Save and load experiment data with the cloud service


This guide is only for those who have access to the cloud service. You can check whether you do by logging into the IBM Quantum interface and seeing if you can see the database.


You want to save and retrieve experiment data from the cloud service.




This guide requires qiskit-ibm-runtime version 0.15 and up, which can be installed with python -m pip install qiskit-ibm-runtime. For how to migrate from the older qiskit-ibm-provider to qiskit-ibm-runtime, consult the migration guide.

You must run the experiment on a real IBM backend and not a simulator to be able to save the experiment data. This is done by calling save():

from qiskit_ibm_runtime import QiskitRuntimeService
from qiskit_experiments.library.characterization import T1
import numpy as np

service = QiskitRuntimeService(channel="ibm_quantum")
backend = service.backend("ibm_osaka")

t1_delays = np.arange(1e-6, 600e-6, 50e-6)

exp = T1(physical_qubits=(0,), delays=t1_delays)

t1_expdata =
You can view the experiment online at


Let’s load a previous T1 experiment (requires login to view), which we’ve made public by editing the Share level field:

from qiskit_experiments.framework import ExperimentData
load_expdata = ExperimentData.load("9640736e-d797-4321-b063-d503f8e98571", provider=service)

Now we can display the figure from the loaded experiment data:


The analysis results have been retrieved as well:

for result in load_expdata.analysis_results():
- name: T1
- value: 0.0001040+/-0.0000028
- χ²: 0.8523786276663019
- quality: good
- extra: <1 items>
- device_components: ['Q0']
- verified: False
- name: @Parameters_T1Analysis
- value: CurveFitResult:
- fitting method: least_squares
- number of sub-models: 1
* F_exp_decay(x) = amp * exp(-x/tau) + base
- success: True
- number of function evals: 9
- degree of freedom: 9
- chi-square: 7.671407648996717
- reduced chi-square: 0.8523786276663019
- Akaike info crit.: 0.6311217041870707
- Bayesian info crit.: 2.085841653551072
- init params:
* amp = 0.923076923076923
* tau = 0.00016946294665316433
* base = 0.033466533466533464
- fit params:
* amp = 0.9266620487665083 ± 0.007096409569790425
* tau = 0.00010401411623191737 ± 2.767679521974391e-06
* base = 0.036302726197354626 ± 0.0037184540724124844
- correlations:
* (tau, base) = -0.6740808746060173
* (amp, base) = -0.4231810882291163
* (amp, tau) = 0.09302612202500576
- quality: good
- device_components: ['Q0']
- verified: False


Note that calling save() before the experiment is complete will instantiate an experiment entry in the database, but it will not have complete data. To fix this, you can call save() again once the experiment is done running.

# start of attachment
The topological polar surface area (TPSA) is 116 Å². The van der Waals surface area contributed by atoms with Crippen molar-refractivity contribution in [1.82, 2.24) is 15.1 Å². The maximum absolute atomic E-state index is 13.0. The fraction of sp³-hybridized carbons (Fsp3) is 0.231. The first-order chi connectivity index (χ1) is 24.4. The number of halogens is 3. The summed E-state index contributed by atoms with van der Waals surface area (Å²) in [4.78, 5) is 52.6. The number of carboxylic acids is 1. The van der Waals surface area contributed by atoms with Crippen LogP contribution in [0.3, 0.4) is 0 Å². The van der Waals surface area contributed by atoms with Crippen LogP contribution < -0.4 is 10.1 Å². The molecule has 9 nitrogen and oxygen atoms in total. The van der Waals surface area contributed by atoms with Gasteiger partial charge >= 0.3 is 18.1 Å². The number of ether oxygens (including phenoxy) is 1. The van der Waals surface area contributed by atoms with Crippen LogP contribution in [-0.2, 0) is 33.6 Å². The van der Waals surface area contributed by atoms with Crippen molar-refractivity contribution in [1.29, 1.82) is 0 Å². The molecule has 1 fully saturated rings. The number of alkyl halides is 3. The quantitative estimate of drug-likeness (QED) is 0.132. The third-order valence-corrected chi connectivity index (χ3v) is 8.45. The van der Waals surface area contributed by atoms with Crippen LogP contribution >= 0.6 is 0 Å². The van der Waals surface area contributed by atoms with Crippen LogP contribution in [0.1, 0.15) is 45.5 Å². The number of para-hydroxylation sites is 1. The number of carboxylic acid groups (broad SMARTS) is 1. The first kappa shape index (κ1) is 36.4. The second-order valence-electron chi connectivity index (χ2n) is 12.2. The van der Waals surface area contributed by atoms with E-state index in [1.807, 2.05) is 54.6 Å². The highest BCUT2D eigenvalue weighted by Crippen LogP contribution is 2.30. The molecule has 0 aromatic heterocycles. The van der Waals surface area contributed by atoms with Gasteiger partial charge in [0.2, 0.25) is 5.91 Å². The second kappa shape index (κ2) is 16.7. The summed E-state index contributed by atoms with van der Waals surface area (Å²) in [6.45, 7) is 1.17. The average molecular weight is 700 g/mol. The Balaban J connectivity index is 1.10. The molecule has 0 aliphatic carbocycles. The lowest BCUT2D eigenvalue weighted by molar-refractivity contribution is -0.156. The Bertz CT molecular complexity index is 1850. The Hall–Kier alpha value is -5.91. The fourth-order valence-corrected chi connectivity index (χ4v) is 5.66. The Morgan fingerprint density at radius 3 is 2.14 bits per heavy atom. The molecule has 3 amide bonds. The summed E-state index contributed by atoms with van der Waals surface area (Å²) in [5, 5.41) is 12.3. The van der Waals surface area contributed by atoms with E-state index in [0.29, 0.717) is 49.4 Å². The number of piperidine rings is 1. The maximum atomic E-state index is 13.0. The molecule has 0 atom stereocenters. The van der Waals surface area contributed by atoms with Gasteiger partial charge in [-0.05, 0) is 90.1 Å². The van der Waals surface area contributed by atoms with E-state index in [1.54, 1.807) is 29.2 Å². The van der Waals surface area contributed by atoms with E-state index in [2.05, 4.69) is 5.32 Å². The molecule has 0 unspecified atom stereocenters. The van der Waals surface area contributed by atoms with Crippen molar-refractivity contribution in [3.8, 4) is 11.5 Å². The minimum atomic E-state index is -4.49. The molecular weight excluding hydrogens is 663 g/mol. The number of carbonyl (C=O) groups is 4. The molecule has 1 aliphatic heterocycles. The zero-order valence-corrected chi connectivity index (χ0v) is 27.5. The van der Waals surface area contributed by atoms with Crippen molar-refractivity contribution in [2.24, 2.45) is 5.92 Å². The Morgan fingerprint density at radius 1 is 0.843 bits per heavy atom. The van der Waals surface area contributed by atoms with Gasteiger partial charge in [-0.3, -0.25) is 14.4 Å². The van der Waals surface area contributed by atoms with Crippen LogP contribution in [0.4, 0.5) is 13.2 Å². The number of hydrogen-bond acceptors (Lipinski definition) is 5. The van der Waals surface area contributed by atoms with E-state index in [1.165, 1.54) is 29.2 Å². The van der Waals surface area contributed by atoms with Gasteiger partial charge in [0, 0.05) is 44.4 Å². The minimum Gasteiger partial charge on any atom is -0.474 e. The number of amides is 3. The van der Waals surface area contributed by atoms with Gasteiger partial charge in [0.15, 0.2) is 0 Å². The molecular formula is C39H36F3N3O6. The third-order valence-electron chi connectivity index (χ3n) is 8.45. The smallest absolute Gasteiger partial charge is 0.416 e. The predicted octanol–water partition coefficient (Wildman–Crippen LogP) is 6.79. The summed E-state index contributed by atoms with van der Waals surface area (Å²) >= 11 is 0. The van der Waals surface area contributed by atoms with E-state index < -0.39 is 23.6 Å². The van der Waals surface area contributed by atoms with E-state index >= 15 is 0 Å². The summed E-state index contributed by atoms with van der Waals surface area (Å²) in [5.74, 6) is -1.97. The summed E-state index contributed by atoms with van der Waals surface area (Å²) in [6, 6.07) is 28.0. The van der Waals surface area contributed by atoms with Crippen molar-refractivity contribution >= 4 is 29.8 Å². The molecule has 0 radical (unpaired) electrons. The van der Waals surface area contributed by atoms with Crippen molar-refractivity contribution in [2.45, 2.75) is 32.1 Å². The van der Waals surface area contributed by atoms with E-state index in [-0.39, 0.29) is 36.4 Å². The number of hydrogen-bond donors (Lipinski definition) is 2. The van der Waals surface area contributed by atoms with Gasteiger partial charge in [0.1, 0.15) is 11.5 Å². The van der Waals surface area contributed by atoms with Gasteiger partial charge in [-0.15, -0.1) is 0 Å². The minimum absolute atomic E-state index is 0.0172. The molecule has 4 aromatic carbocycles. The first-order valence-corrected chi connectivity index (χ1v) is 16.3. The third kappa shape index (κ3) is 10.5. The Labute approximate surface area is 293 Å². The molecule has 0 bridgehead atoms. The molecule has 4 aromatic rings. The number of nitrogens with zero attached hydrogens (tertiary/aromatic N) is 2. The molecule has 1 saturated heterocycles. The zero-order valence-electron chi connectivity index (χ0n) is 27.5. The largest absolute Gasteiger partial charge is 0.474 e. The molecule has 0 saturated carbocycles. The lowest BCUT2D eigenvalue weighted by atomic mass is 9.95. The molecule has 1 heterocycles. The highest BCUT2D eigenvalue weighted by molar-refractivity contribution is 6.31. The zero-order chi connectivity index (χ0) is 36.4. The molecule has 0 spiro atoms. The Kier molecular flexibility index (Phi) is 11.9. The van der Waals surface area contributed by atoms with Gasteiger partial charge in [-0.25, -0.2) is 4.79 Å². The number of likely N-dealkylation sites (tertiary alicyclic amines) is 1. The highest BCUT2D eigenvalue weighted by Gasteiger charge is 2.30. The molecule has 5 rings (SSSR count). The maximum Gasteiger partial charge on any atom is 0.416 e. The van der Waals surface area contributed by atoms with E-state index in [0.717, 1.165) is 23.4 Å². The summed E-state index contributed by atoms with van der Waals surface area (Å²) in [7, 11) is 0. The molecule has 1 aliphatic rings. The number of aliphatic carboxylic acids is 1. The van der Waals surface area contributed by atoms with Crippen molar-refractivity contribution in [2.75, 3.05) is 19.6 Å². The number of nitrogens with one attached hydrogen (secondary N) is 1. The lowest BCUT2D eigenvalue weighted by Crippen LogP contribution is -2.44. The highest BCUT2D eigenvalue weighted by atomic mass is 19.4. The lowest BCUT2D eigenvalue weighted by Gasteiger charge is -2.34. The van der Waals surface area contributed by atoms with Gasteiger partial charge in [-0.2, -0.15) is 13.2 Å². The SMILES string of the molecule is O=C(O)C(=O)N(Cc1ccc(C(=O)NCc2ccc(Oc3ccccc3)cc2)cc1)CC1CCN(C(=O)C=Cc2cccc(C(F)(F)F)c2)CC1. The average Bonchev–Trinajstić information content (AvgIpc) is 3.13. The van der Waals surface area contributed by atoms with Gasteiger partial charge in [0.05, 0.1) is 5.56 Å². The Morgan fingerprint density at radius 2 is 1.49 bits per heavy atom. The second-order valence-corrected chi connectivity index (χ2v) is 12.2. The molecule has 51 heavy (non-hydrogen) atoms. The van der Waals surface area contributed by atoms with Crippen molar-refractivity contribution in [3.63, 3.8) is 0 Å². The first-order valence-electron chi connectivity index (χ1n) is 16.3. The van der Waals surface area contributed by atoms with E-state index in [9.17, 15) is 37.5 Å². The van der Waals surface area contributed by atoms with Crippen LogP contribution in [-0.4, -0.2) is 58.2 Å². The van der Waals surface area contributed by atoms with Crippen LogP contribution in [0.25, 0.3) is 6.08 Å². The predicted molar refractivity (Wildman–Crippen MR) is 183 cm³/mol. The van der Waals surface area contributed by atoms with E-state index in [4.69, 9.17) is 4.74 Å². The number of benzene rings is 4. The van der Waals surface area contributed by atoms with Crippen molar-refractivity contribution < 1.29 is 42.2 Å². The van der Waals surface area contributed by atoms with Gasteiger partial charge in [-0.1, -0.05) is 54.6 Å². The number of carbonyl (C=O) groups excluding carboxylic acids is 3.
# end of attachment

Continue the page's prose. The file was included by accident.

Sometimes the metadata of an experiment can be very large and cannot be stored directly in the database. In this case, a separate metadata.json file will be stored along with the experiment. Saving and loading this file is done automatically in save() and load().

Auto-saving an experiment

The auto_save() feature automatically saves changes to the ExperimentData object to the cloud service whenever it’s updated.

exp = T1(physical_qubits=(0,), delays=t1_delays)

t1_expdata =, shots=1000)
t1_expdata.auto_save = True
You can view the experiment online at
<ExperimentData[T1], backend: ibm_osaka, status: ExperimentStatus.DONE, experiment_id: cdaff3fa-f621-4915-a4d8-812d05d9a9ca>

Setting auto_save = True works by triggering

When working with composite experiments, setting auto_save will propagate this setting to the child experiments.

Deleting an experiment

Both figures and analysis results can be deleted. Note that unless you have auto save on, the update has to be manually saved to the remote database by calling save(). Because there are two analysis results, one for the T1 parameter and one for the curve fitting results, we must delete twice to fully remove the analysis results.

Are you sure you want to delete the experiment plot? [y/N]: y
Are you sure you want to delete the analysis result? [y/N]: y
Are you sure you want to delete the analysis result? [y/N]: y

Tagging and sharing experiments

Tags and notes can be added to experiments to help identify specific experiments in the interface. For example, an experiment can be tagged and made public with the following code.

t1_expdata.tags = ['tag1', 'tag2']
t1_expdata.share_level = "public"
t1_expdata.notes = "Example note."

Web interface

You can also view experiment results as well as change the tags and share level at the IBM Quantum Experiments pane on the cloud.